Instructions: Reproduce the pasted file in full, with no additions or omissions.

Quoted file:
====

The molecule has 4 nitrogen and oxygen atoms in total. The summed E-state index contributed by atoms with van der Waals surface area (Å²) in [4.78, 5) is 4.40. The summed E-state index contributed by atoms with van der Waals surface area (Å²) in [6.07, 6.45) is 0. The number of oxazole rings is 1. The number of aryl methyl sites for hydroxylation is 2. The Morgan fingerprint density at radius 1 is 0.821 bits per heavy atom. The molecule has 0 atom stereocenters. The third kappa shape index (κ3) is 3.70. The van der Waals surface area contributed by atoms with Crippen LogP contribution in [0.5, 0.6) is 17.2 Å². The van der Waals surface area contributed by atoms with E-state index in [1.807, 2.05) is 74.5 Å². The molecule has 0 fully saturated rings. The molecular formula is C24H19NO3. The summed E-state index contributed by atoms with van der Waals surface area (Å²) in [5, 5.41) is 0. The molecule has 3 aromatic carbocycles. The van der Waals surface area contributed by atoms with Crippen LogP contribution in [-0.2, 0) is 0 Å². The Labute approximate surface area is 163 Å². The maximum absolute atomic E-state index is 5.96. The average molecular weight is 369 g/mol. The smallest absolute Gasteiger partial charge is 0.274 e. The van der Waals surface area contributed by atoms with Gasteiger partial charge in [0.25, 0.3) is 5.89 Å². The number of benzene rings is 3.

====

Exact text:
The molecule has 4 nitrogen and oxygen atoms in total. The summed E-state index contributed by atoms with van der Waals surface area (Å²) in [4.78, 5) is 4.40. The summed E-state index contributed by atoms with van der Waals surface area (Å²) in [6.07, 6.45) is 0. The number of oxazole rings is 1. The number of aryl methyl sites for hydroxylation is 2. The Morgan fingerprint density at radius 1 is 0.821 bits per heavy atom. The molecule has 0 atom stereocenters. The third kappa shape index (κ3) is 3.70. The van der Waals surface area contributed by atoms with Crippen LogP contribution in [0.5, 0.6) is 17.2 Å². The van der Waals surface area contributed by atoms with E-state index in [1.807, 2.05) is 74.5 Å². The molecule has 0 fully saturated rings. The molecular formula is C24H19NO3. The summed E-state index contributed by atoms with van der Waals surface area (Å²) in [5, 5.41) is 0. The molecule has 3 aromatic carbocycles. The van der Waals surface area contributed by atoms with Crippen LogP contribution in [-0.2, 0) is 0 Å². The Labute approximate surface area is 163 Å². The maximum absolute atomic E-state index is 5.96. The average molecular weight is 369 g/mol. The smallest absolute Gasteiger partial charge is 0.274 e. The van der Waals surface area contributed by atoms with Gasteiger partial charge in [0.25, 0.3) is 5.89 Å². The number of benzene rings is 3.